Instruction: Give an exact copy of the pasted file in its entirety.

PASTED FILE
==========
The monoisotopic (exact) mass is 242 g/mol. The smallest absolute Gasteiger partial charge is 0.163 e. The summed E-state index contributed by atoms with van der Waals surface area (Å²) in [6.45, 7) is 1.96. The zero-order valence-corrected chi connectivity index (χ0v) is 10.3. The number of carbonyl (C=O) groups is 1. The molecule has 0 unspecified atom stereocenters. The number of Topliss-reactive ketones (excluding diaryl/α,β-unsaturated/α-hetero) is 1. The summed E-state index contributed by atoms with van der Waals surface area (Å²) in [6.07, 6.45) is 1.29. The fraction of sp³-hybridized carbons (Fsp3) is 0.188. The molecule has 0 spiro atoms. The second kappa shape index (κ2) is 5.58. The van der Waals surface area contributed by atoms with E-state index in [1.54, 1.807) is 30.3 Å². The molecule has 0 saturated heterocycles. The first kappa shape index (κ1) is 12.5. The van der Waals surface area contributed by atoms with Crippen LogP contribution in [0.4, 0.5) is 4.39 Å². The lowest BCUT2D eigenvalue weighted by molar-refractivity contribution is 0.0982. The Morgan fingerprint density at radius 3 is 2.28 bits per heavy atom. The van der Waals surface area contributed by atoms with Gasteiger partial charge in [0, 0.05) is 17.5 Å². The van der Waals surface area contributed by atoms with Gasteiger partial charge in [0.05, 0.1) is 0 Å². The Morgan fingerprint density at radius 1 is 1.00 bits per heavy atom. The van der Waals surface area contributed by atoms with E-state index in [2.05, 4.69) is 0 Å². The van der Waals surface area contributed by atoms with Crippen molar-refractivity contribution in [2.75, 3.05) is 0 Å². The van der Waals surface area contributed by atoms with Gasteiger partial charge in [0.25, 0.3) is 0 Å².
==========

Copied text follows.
The monoisotopic (exact) mass is 242 g/mol. The smallest absolute Gasteiger partial charge is 0.163 e. The summed E-state index contributed by atoms with van der Waals surface area (Å²) in [6.45, 7) is 1.96. The zero-order valence-corrected chi connectivity index (χ0v) is 10.3. The number of carbonyl (C=O) groups is 1. The molecule has 0 unspecified atom stereocenters. The number of Topliss-reactive ketones (excluding diaryl/α,β-unsaturated/α-hetero) is 1. The summed E-state index contributed by atoms with van der Waals surface area (Å²) in [6.07, 6.45) is 1.29. The fraction of sp³-hybridized carbons (Fsp3) is 0.188. The molecule has 0 spiro atoms. The second kappa shape index (κ2) is 5.58. The van der Waals surface area contributed by atoms with E-state index in [1.54, 1.807) is 30.3 Å². The molecule has 0 saturated heterocycles. The first kappa shape index (κ1) is 12.5. The van der Waals surface area contributed by atoms with Crippen LogP contribution in [0.4, 0.5) is 4.39 Å². The lowest BCUT2D eigenvalue weighted by molar-refractivity contribution is 0.0982. The Morgan fingerprint density at radius 3 is 2.28 bits per heavy atom. The van der Waals surface area contributed by atoms with Gasteiger partial charge in [0, 0.05) is 17.5 Å². The van der Waals surface area contributed by atoms with Gasteiger partial charge in [0.05, 0.1) is 0 Å². The Morgan fingerprint density at radius 1 is 1.00 bits per heavy atom. The van der Waals surface area contributed by atoms with E-state index in [2.05, 4.69) is 0 Å². The van der Waals surface area contributed by atoms with Crippen molar-refractivity contribution in [2.75, 3.05) is 0 Å². The van der Waals surface area contributed by atoms with Gasteiger partial charge in [0.25, 0.3) is 0 Å².